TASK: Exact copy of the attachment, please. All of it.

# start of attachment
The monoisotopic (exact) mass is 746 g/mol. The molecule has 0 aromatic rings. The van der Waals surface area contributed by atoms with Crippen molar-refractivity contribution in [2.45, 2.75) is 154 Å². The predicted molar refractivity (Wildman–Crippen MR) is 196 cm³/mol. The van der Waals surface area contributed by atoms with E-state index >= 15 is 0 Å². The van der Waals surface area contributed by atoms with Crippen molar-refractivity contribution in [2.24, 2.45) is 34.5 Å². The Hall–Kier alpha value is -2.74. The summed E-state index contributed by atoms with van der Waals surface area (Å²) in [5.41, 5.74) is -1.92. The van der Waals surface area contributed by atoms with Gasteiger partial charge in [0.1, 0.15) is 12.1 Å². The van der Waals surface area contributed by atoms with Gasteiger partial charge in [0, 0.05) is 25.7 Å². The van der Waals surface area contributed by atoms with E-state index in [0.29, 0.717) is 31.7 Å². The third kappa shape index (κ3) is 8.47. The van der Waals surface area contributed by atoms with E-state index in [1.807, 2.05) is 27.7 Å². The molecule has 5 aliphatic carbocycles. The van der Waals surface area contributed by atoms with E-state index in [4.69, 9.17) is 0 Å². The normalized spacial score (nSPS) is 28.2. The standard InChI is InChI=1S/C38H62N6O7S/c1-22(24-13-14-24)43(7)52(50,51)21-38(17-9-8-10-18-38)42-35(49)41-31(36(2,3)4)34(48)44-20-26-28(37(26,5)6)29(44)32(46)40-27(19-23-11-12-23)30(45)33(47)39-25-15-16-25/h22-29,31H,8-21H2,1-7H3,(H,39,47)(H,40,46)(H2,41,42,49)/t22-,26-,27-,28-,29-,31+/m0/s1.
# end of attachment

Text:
The monoisotopic (exact) mass is 746 g/mol. The molecule has 0 aromatic rings. The van der Waals surface area contributed by atoms with Crippen molar-refractivity contribution in [2.45, 2.75) is 154 Å². The predicted molar refractivity (Wildman–Crippen MR) is 196 cm³/mol. The van der Waals surface area contributed by atoms with E-state index >= 15 is 0 Å². The van der Waals surface area contributed by atoms with Crippen molar-refractivity contribution in [2.24, 2.45) is 34.5 Å². The Hall–Kier alpha value is -2.74. The summed E-state index contributed by atoms with van der Waals surface area (Å²) in [5.41, 5.74) is -1.92. The van der Waals surface area contributed by atoms with Gasteiger partial charge in [0.1, 0.15) is 12.1 Å². The van der Waals surface area contributed by atoms with Gasteiger partial charge in [0, 0.05) is 25.7 Å². The van der Waals surface area contributed by atoms with E-state index in [0.29, 0.717) is 31.7 Å². The third kappa shape index (κ3) is 8.47. The van der Waals surface area contributed by atoms with E-state index in [1.807, 2.05) is 27.7 Å². The molecule has 5 aliphatic carbocycles. The van der Waals surface area contributed by atoms with E-state index in [4.69, 9.17) is 0 Å². The normalized spacial score (nSPS) is 28.2. The standard InChI is InChI=1S/C38H62N6O7S/c1-22(24-13-14-24)43(7)52(50,51)21-38(17-9-8-10-18-38)42-35(49)41-31(36(2,3)4)34(48)44-20-26-28(37(26,5)6)29(44)32(46)40-27(19-23-11-12-23)30(45)33(47)39-25-15-16-25/h22-29,31H,8-21H2,1-7H3,(H,39,47)(H,40,46)(H2,41,42,49)/t22-,26-,27-,28-,29-,31+/m0/s1.